The not-so-subtle criticism of the Russian government regarding Ukraine in Kazakh President Tokayev’s UNGA speech should not be overlooked.
Kazakhstan is distancing itself from Russia – that was the unspoken message in President Kassym-Jomart Tokayev’s remarks at the 2022 United Nations General Assembly. Russian President Vladimir Putin’s speech announcing a partial mobilization aired a day later. The two speeches demonstrate how the two neighbors, close defense and trade allies, have vastly different views about global geopolitics and the war in Ukraine.
Tokayev devoted the first part of his September 20 speech to expressing his views about the current global situation. He argued, “[W]e must rethink the linkages between three primordial principles: the sovereign equality of states, the territorial integrity of states, and peaceful coexistence between states.” He added that “the world is falling prey to a new set of military conflicts,” without mentioning Ukraine by name. Regarding nuclear weapons, the Kazakhstani head of state argued, “we face the prospect of the use of nuclear weapons, and not even as a last resort,” and “we are alarmed by the increased rivalry and rhetoric of Nuclear States,” though he did not explicitly mention Russia.
A day later, on September 21, Putin announced a partial mobilization. To justify this extreme decision he argued, “the goal of that part of the West is to weaken, divide and ultimately destroy our country.” Moreover, he said, the Russian government is ready and willing to utilize nuclear weapons to protect Russian territorial integrity. However, the idea of “territorial integrity” is vague and becomes even more complicated as Russian-held territories in Ukraine plan to organize referendums to be annexed into the Russian Federation. Should these controversial referendums occur, Moscow can argue that Ukrainian operations in these territories are attacks against Russia, which could take the conflict to a new, more dangerous level.
The dichotomy of both messages is self-evident.
Kazakhstan-Russia relations are complex. On the one hand, the countries maintain cordial diplomatic relations, with solid defense and economic ties. Tokayev participated in the St. Petersburg International Economic Forum in June, which included a public meeting with Putin, and also attended the Shanghai Cooperation Organization (SCO) summit in Samarkand, Uzbekistan, in mid-September. Regarding military affairs, Kazakhstani troops participated in the Russian-organized Army Games in August.
On the other hand, the Kazakhstani government has not expressed support for Russia’s objectives and operations in Ukraine. Astana (no longer Nur-Sultan) has refused to recognize Ukraine’s separatist regions – a fact that was also subtly highlighted by Tokayev at the UNGA, as previously noted. Kazakhstan has not sent troops to Ukraine and is against Kazakhstani civilians fighting for Russia. Moreover, during a meeting with President Ilham Aliyev of Azerbaijan in August, Tokayev and the Azerbaijani leader spoke to each other in their nation’s respective mother tongues, not Russian, the lingua franca of the post-Soviet world. This is another example of regional countries looking to distance themselves from Russia and the Soviet legacy.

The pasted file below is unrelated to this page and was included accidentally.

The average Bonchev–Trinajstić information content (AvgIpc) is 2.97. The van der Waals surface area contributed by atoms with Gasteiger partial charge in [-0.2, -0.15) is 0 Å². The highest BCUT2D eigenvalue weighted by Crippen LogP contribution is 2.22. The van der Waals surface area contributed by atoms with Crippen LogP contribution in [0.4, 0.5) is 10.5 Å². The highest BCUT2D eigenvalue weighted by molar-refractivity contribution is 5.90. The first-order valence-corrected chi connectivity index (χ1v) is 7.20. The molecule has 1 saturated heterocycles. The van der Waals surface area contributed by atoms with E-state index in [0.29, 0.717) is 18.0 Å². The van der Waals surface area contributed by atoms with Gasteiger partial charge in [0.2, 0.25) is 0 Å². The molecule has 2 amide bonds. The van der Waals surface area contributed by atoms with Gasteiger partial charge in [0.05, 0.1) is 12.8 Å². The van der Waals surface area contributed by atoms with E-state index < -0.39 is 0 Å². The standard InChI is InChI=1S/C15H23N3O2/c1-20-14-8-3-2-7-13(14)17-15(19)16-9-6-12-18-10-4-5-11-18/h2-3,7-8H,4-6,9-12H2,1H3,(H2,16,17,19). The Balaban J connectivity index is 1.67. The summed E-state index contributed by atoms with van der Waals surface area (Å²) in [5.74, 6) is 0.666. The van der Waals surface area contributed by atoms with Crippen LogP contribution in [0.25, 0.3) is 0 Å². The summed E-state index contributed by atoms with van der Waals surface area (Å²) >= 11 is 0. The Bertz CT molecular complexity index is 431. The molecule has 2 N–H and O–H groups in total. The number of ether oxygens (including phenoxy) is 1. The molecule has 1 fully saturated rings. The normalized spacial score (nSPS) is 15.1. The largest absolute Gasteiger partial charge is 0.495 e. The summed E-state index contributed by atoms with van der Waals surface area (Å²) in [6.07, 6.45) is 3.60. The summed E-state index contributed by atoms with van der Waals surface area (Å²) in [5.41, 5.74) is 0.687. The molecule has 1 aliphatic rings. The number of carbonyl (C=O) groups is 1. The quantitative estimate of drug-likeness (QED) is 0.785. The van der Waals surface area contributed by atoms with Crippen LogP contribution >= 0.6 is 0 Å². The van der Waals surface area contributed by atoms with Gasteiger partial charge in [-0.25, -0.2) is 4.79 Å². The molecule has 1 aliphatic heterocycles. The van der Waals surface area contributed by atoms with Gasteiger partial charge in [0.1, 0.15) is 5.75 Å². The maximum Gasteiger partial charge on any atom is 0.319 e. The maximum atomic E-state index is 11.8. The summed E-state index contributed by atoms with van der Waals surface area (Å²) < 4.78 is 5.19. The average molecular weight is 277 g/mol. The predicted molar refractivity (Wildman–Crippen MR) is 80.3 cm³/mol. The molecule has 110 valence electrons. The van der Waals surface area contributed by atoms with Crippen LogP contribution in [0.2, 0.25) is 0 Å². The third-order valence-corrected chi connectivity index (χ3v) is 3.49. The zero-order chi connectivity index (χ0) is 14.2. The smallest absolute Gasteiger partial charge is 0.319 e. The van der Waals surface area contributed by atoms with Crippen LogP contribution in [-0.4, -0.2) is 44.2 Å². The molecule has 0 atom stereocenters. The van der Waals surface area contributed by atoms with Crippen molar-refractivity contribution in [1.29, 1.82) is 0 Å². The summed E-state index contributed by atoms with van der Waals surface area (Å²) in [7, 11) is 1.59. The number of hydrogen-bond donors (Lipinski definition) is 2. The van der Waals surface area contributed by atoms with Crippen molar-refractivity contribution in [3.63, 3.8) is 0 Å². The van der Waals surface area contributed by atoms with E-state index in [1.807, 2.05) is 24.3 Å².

More recently, on September 16, the U.N. General Assembly voted to have Ukrainian President Volodymyr Zelenskyy deliver a pre-recorded speech. The decision was adopted by a recorded vote of 101 in favor and seven against (including Russia and Belarus) with 19 abstentions. Kazakhstan did not vote, which can be interpreted as Astana seeking to not support or antagonize Moscow.
While the two governments generally enjoy cordial relations, it is evident that Kazakhstan’s recent decisions have not pleased the Russian government. In July, the Russian government briefly shut down the Caspian Pipeline Consortium (CPC), which transports Kazakhstani oil through Russian territory. In early September, former Russian President Dmitry Medvedev posted on Vkontakte to his 2 million followers that Kazakhstan is an “artificial state” and accused Astana of a “genocide” against ethnic Russians living in northern Kazakhstan. (The post was deleted, and Medvedev’s team argued that his account had been hacked.)
The irony of Medvedev’s accusation is that many Russians will possibly migrate to Kazakhstan in the near future. Putin’s partial mobilization order has caused Russian men to travel to Georgia, Turkey, the UAE, and other countries to avoid the draft. It is too early to tell how many Russians will move to Kazakhstan, but this issue should be monitored closely – recent videos shared via Kazakhstani groups in Telegram show long queues of cars at the Mashtakov border crossing between Samara (Russia) and Oral (Kazakhstan), though The Diplomat cannot independently verify when they were recorded.
While one presidential speech can easily be lost in the plethora of speeches, announcements and side-meetings at the U.N. General Assembly, not to mention Putin’s announcement, Tokayev’s comments are noteworthy. His not-so-subtle criticism of the Russian government regarding Ukraine should not be overlooked. While the Central Asian nation cannot erase its Soviet history (there is plenty of historical revisionism going on elsewhere), it is incorrect to continue viewing Kazakhstan as part of Russia’s near abroad.